Plant enthusiasts are always looking for new ways to give their beloved plants some TLC, and so perhaps it’s unsurprising that growing plants in LECA is one of the hotter trends in plant care!
LECA is also a great solution for overwhelmed plant parents who perhaps bought a few too many plants (*cough* not me, not ever *cough*) to keep an eye on and are feeling overwhelmed with watering schedules.
There is definitely a bit of a steep learning curve with LECA. As in, I went into a YouTube University rabbit hole for days when I first started my journey into LECA.
But once you get used to how LECA works and do the work of converting your plants to LECA, you can reap a ton of benefits: less mess on repotting days, fewer watering days, less plants lost to root rot, easier rooting of propagations, etc.
Ready to learn all about lovely LECA? This guide below will help!
What is LECA?
As you may have guessed by the all-uppercase letters, LECA is an acronym. It stands for lightweight expanded clay aggregate.
Does that just confuse you more? Same with me, when I first started researching about using LECA.
Put simply, LECA are clay balls that are fired in a kiln. They are very airy and porous, which allows them to absorb and hold water.
One important thing to note is that LECA is a substrate (also known as a growing medium) but it is not itself a source of nutrition for plants, unlike potting soil, which is both.
This is because LECA is made of inorganic material, which is great in that your LECA pebbles will last forever!
However, it does mean that you need to add hydroponic nutrients as well as hydroponic fertilizer, because the LECA balls itself will not support healthy plant growth.
You can reuse them time and again. Just sterilize them by boiling in between uses if you are switching between two different plants (and be sure to let the LECA clay balls cool off before using so you don’t cook the plants!)
Where to Buy LECA Clay Pebbles
You can buy LECA balls in a variety of places, but the easiest is Amazon, since they deliver and these packages can be heavy!
Personally, I feel like all LECA is created equally, but if you are going to display the LECA more visibly (in glassware, for example), you may want a more uniform look toy our LECA.
Big box stores and garden centers like Home Depot and Lowe’s also sell LECA clay pellets in big bags. You will need quite a bit of LECA to start up if you have a big collection, so don’t worry — you’ll likely use it all up!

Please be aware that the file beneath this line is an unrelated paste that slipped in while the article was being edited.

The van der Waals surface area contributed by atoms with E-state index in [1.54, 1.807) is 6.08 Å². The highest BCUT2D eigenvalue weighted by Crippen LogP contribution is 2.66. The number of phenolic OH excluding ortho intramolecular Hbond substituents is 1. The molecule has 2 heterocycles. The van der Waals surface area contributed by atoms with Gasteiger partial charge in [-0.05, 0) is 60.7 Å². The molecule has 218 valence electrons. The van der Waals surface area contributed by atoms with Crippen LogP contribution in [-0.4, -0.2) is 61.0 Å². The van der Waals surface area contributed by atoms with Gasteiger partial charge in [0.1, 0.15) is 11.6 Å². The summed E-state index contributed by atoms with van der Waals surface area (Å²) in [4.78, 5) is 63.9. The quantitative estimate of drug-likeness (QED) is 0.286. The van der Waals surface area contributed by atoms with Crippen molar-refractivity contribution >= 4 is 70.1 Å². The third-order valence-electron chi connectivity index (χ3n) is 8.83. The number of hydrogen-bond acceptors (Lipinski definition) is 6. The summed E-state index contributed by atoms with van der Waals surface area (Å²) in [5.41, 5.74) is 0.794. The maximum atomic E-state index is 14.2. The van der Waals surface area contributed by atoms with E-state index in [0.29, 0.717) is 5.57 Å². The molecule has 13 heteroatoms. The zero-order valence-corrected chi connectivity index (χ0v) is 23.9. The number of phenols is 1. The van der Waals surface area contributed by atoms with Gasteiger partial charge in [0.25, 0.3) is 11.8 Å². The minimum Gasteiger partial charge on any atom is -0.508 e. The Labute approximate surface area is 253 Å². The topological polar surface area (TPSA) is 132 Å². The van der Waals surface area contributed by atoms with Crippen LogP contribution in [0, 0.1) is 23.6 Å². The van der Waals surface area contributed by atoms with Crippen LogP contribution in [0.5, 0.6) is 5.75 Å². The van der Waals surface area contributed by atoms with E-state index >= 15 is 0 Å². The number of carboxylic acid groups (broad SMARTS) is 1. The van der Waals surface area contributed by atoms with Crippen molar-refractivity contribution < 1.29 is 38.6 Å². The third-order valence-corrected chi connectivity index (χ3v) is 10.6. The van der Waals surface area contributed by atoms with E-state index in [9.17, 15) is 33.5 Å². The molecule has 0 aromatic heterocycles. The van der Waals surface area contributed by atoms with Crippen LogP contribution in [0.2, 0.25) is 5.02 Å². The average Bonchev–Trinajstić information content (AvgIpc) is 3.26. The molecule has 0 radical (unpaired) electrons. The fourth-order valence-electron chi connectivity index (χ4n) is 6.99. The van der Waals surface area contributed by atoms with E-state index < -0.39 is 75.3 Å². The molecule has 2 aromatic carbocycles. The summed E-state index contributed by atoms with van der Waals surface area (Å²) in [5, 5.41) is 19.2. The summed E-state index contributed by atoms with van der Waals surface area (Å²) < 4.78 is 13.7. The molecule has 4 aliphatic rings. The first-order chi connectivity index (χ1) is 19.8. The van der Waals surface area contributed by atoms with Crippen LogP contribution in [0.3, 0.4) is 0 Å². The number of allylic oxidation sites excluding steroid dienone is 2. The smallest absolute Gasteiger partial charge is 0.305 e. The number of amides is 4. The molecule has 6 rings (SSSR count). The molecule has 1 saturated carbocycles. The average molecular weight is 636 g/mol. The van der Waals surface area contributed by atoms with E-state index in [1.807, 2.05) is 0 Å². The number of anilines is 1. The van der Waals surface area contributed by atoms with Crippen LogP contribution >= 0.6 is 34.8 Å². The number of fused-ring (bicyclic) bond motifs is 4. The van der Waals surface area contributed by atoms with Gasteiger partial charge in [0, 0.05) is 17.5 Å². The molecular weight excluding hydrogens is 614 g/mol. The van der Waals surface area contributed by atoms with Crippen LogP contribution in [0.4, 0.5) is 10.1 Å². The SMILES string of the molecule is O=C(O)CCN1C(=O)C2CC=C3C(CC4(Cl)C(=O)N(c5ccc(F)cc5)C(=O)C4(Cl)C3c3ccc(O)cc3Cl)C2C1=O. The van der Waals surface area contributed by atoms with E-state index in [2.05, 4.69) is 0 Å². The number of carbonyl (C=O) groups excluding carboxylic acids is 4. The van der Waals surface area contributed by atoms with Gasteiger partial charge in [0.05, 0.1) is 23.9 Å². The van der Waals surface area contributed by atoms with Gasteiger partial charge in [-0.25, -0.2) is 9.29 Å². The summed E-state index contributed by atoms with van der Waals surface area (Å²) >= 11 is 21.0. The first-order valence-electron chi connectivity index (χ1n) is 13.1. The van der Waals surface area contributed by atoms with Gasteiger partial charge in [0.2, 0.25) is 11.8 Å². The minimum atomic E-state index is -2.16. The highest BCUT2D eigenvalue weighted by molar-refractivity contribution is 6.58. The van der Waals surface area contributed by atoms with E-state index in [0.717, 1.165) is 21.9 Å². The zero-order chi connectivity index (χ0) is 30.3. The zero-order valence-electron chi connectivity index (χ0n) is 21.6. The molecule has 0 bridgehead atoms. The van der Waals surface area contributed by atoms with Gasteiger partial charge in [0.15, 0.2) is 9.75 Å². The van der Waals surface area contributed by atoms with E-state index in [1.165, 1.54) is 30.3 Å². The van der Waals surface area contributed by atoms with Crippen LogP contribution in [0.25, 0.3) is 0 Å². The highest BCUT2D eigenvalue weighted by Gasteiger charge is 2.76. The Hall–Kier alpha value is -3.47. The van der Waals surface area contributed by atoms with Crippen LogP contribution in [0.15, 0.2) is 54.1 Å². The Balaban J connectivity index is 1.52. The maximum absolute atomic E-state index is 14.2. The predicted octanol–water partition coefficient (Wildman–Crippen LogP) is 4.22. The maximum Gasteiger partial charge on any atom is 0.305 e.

IKEA also sells LECA for a cheap price if you are curious to test out LECA!
My Experience With LECA
I began using LECA when I purchased a Monstera Albo cutting that was already fully rooted in LECA from a local plant group.
The pressure was on not to kill it! Luckily, I seemed to do fine, as my cutting has already produced its first new growth.
At first, the learning curve was quite steep. I watched several YouTube videos on how to set up a semi-hydroponic system with LECA, but it started to feel like I was back in high school chemistry.
One video I watched involved no less than SIX different additives to the tap water used on LECA plants! I was totally overwhelmed by how much work (I thought) LECA plants need.
Using such a multi-step seems a little unrealistic to me as a lazy plant parent, so I researched it.
Personally, I use just two different additives to my water to ensure my plants get the nutrients they need, and my plants are doing just fine!
Perhaps they could be experiencing more explosive growth with a more advanced additive system, but I wanted to ensure I would stick with the process, so I chose a streamlined approach.
I’ve now converted over a large number of my plants over to LECA, including my Syngonium Pink Allusion, my Philodendron Birkin, my Philodendron Prince of Orange, my Begonia Maculata, and my Monstera Siltepecana, amongst others.
I haven’t yet converted over any of my alocasias or succulents because I’m a bit nervous on how they’ll handle the transition, especially since alocasias are notoriously finicky, but I’ll update it once I have!
I also haven’t converted any pothos or hoyas to LECA yet, but that’s just out a lack of time rather than nervousness, as I think both plants will handle the transition well.
Pros of LECA for Indoor Plants
– Your plant’s roots are less likely to get root rot due to increased aeration